To constitute a Half-breed or Mixed-blood an actual and bona fide SETTLER within the meaning of the statute, it must be shown, by proof satisfactory to you, that he was an occupant by personal inhabitation within said reservation at or before the passage of the act of July 17, 1854, and in such case he will be entitled to locate his scrip, embracing his improvements, conforming to the legal subdivisions of the public surveys, unless such location interferes with another bona-fide` settler, when each will be allowed to take such subdivisions as will embrace his improvements.
The persons who have "gone into said territory by authority of law" are, as the land officers at Saint Peter will understand, only such white persons as, prior to the passage of said act of July 17, 1854, had entered said reservation under the Indian Intercourse laws-such as licensed traders, authorized missionary teachers, and other persons in the employ of Government in connection with Indian affairs, and who inhabited the lands and made improvements thereon prior to said act.
APPLICATION OF SCRIP TO GENERAL LOCALITIES.
Besides these special stipulations in the law in regard to locations in the Minnesota Half-breed reservation, the aforesaid statute enlarges the sphere of location by authorizing the location of the scrip
3d. "Upon any other unoccupied lands subject to pre-emption or private sale."
You will understand, however, that no mineral or reserved lands can be taken by this scrip, nor can it be located upon the even-numbered, double minimum, reserved sections, nor upon any lands on which there is an actual settlement; but it may be located
4th. "Upon any other unsurveyed lands, not reserved by Government, upon which they have respectively made improvements."
Where the Half-breed for himself may make actual settlement, his improvements will be notice on the ground to any other settler, and in this respect he will stand on the same basis as a pre-emptor on unsurveyed land, and, of course, cannot adjust his location until after the return of the township plat to the district land-office. Hereafter, and within three months, he should repair to such land-office, file his scrip with his affidavit, designating specifically, in compact legal subdivisions, the tracts embracing his improvements, and should state in his affidavit the character and extent of these improvements, and file testimony of competent witnesses corroborative of his statement.
The land selected in satisfaction of a certificate of scrip must, of course, be located in the name of the party in whose favor the scrip is issued, and the location may be made by him or her in person, or by his or her guardian or duly authorized agent. The application should be duly attested in each case by the Register and Receiver, and attached to each should be your certificate to the following effect:
"We hereby certify that the within scrip has, this day of been located on the
containing acres, agreeably to the act of 17th July, 1854, and by the party duly authorized to make the location.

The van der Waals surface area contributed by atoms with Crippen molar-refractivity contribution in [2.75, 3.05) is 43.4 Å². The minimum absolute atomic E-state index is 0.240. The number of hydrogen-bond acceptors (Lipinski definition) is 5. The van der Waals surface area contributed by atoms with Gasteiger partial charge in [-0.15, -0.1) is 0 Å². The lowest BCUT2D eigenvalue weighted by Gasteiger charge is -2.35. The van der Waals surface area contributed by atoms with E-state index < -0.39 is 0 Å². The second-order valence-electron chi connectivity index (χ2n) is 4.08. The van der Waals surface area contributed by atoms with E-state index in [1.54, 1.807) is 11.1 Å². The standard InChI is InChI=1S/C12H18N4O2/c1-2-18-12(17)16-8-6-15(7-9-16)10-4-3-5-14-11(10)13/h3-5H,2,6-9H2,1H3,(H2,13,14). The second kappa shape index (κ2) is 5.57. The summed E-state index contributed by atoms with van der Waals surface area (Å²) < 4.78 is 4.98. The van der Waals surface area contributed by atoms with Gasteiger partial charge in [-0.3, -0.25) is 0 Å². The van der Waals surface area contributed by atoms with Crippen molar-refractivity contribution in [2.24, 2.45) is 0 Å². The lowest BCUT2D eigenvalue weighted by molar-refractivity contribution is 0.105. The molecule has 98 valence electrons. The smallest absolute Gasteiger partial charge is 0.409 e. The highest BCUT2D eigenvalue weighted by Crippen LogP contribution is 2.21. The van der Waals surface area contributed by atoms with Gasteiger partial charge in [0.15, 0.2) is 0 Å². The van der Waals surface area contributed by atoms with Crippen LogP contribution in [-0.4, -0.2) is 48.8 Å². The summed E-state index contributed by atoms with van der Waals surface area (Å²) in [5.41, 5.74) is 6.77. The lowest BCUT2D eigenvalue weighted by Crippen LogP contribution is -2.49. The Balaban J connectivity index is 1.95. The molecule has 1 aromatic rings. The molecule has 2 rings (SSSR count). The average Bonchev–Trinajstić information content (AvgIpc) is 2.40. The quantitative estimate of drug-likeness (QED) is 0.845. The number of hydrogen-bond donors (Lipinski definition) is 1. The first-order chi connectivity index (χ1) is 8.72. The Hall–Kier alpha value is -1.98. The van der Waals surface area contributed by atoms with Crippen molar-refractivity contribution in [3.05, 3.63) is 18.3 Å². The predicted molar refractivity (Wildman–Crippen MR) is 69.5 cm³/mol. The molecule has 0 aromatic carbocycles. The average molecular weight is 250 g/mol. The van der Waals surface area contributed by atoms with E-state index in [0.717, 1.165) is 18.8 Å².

No receipt is to be issued to the locator, except in unavoidable cases, where there may be a small excess in the area of the location over the scrip, and in that case it must be paid for, and the Receiver will issue his receipt, which he will number and account for, as in the case of bounty-land warrant excess. But no certificate of purchase is to be issued; the scrip and application, instead of certificates of purchase, being the instruments of title, which are to be returned to the General Land-Office in this class of business.
The Register, however, in the case of excess payments, will append to the application his official statement that
of said tract (the excess) have been paid for, per Receiver's receipt. No.
Your proceedings in locating the certificates, and your official returns,
are to be kept entirely separate and distinct from other sales and locations. At the close of each month the Register and Receiver will make a separate official return of scrip located, with all the papers on file connected with each location, accompanied by a monthly abstract. You will observe that this scrip is NOT ASSIGNABLE, transfers of the same being held void; consequently each certificate, as herein before stated, can only be located in the name of the Half-breed; and such certificates or scrip are not to be treated as money, but located acre for
No fees or commissions of any kind are allowed by this Office for services of the land officers in this matter, such being an incident to their general duties; and you are, therefore, hereby interdicted from charging or receiving any compensation for such services. This scrip is, of course, not applicable to any class of Indian Trust Lands, but only to unreserved, unincumbered public lands.
Very respectfully, your obedient servant,
REGISTER AND RECEIVER at
J. M. EDMUNDS, Commissioner.
Requirements in locating Sioux Half-Breed Scrip.
DEPARTMENT OF THE INTERIOR,
GENERAL LAND OFFICE, Washington, D. C., January 29, 1872.
TO REGISTERS AND RECEIVERS, UNITED STATES DISTRICT LAND OFFICES.
GENTLEMEN:-It has been brought to the notice of this Office that Sioux H. B. Scrip has frequently been filed in the local land-office for unsurveyed lands, and that, under the shadow of title thus acquired, the land has been denuded of the timber or otherwise depreciated, and after survey the parties would allow the time for adjustment to pass without action, and then withdraw the Scrip from the Office and file it for, or relocate it upon, other land.
The provision of the law of July 17, 1854, under which the Scrip was issued, on its applicability to unsurveyed land, provides for its location on any unsurveyed lands not reserved by Government, upon which the Indians, to whom the Scrip issued, shall have made improve
With the view, therefore, to protect fully the Government interests and to carry out the law in its meaning, you are directed to see that the following requirements are strictly complied with, where application is made to file said Scrip for unsurveyed lands:
1st. That the application must be accompanied with the affidavit of the Indian, or other evidence that the land contains improvements made by or under the personal supervision or direction of said Indian, giving a detailed description of said improvements, and that they are for his personal use and benefit; in other words, you should be satisfied that the Indian has a direect connection with the land, and is claiming the same for his personal use. Unless such evidence is filed, you will reject the application.